- The Washington Times - Tuesday, February 20, 2018

Michal Kempny spent extra time on the ice during the Capitals’ optional morning skate, then hurried to a meeting to watch film. After arriving to the District at midnight, Kempny was trying to get up to speed as quickly as possible since being traded to the Capitals from the Chicago Blackhawks.

The Capitals gave up a 2018 third-round pick to acquire Kempny, and the team hopes the defenseman will help solve some season-long problems.

The Capitals are 4-3-2 this month heading into Tuesday’s game against the Tampa Bay Lightning. Over that nine-game span, they’re giving up 3.88 goals per game and 36.7 shots per game. Those numbers are partially skewed by blowout losses in PIttsburgh and Chicago, but the efforts were concerning nonetheless.

The February lull has put a spotlight on defensive flaws that have plagued the team all season. The Capitals are giving up a league-high 32.7 shots per game — and opponents are scoring three goals per game against Washington. 

It’s a serious drop-off from last year, when Washington allowed the fewest goals (2.16) and fourth-fewest shots (27.8) per game.

Further, over an adjusted 60-minute span at even strength, Washington is allowing a second-worst 13.6 higher-danger chances per game, which measures how many shots are taken in the ease and the slot. That means teams are getting easier looks against the Capitals compared to other opponents.

Some of that regression was to be expected, given the departures of defensemen Karl Alzner, Kevin Shattenkirk and Nate Schmidt in the offseason. Washington replaced those three with two rookies, and the team has suffered growing pains with them on the ice.

The Capitals hope Kempny can help stop the bleeding.

“I think we need the elements he brings to our team,” general manager Brian MacLellan said. “He’s a good puck mover. He’s a good skater. He’s got good mobility. We’re hoping he can add some depth to our whole D-core.”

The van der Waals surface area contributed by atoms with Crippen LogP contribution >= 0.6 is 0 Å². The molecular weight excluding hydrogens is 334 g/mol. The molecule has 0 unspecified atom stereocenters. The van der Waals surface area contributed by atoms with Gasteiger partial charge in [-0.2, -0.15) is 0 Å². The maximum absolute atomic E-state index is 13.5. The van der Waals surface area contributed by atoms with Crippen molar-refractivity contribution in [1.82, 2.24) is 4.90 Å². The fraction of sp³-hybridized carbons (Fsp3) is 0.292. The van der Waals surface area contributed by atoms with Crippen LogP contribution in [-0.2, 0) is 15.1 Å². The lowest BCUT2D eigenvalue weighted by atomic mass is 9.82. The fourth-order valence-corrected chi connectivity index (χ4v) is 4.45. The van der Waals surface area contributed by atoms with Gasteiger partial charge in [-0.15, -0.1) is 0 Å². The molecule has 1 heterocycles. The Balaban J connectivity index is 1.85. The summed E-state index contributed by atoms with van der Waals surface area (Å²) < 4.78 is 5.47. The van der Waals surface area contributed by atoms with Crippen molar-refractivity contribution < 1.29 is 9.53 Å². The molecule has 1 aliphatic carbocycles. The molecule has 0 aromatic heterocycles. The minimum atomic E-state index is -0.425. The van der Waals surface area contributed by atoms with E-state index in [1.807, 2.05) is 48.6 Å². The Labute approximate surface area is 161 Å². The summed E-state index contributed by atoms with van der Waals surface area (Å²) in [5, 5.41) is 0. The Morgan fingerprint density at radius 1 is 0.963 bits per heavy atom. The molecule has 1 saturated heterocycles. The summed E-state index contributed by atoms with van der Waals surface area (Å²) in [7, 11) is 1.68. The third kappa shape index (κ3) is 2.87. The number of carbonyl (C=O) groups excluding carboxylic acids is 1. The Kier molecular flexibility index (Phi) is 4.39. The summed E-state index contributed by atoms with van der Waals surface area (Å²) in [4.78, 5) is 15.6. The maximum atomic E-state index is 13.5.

MacLellan said the Capitals had been scouting Kempny for “quite a while,” and he envisions him slotting next to John Carlson on the left — meaning rookie Christian Djoos will either be moved down a pair, or out of the lineup completely.

There are no guarantees for Kempny — he struggled to get playing time in Chicago under coach Joel Quenneville, appearing in only 31 games this season. The rest of the time, he was a healthy scratch. 

Coach Barry Trotz held back on where Kempny might be used.  

“We don’t know that yet,” Trotz said. “We’ll let it play out a little bit.” 

But Kempny, who will be inactive against Tampa, said he’s looking forward to the new opportunity.

“I thought I was gonna get more space on the ice and more ice time (in Chicago), but I didn’t play more than half of games,” Kempny said. “Now I’m here and I’m really glad that I’m here. Washington is an amazing city and a great organization. And I hope that I’ll get chance to access myself on the ice, more than I did in Chicago.”

If Kempny does crack the lineup, rookie Madison Bowey could be the extra defenseman scratched for most games. On Tuesday, the Capitals waived Taylor Chorney, who served as Washington’s inactive defenseman on most nights. Chorney’s $800,000 salary will clear the books, and he will be assigned to the Hershey Bears, the Capitals’ American Hockey League Affiliate, if another team doesn’t claim him.

Bowey said his mindset won’t change with the Capitals trading for Kempny. He added he’s pleased with his progression throughout the season, feeling more comfortable with every game. Bowey called Kempny “a great addition” because he helps add depth for the later part of the season.

“Obviously, it’s going to be a little bit more added competition for some of us younger guys, but I think it’s what you need in this day and age,” Bowey said. “Right now, it’s the best player who’s playing is going to be the guy who’s going to get the most ice time. That’s the focus right now.”

The Kempny deal isn’t like the blockbuster MacLellan made at the trade deadline last year when he gave up prospects and draft picks for Shattenkirk, but the team needed the additional depth. 

Trotz praised Kenmpy’s first pass out of the defensive zone, and emphasized the need to get the puck to the team’s forwards. He said while Kenmpy is more of a defensive player than offensive, Kempny’s skill-set hopefully “will be a real good fit.” 

“I liked the first meeting (with Kempny),” Trotz said. “You can tell about the person, if he’s easy or uneasy in this situation. He seemed to fit in real well with the guys.” 


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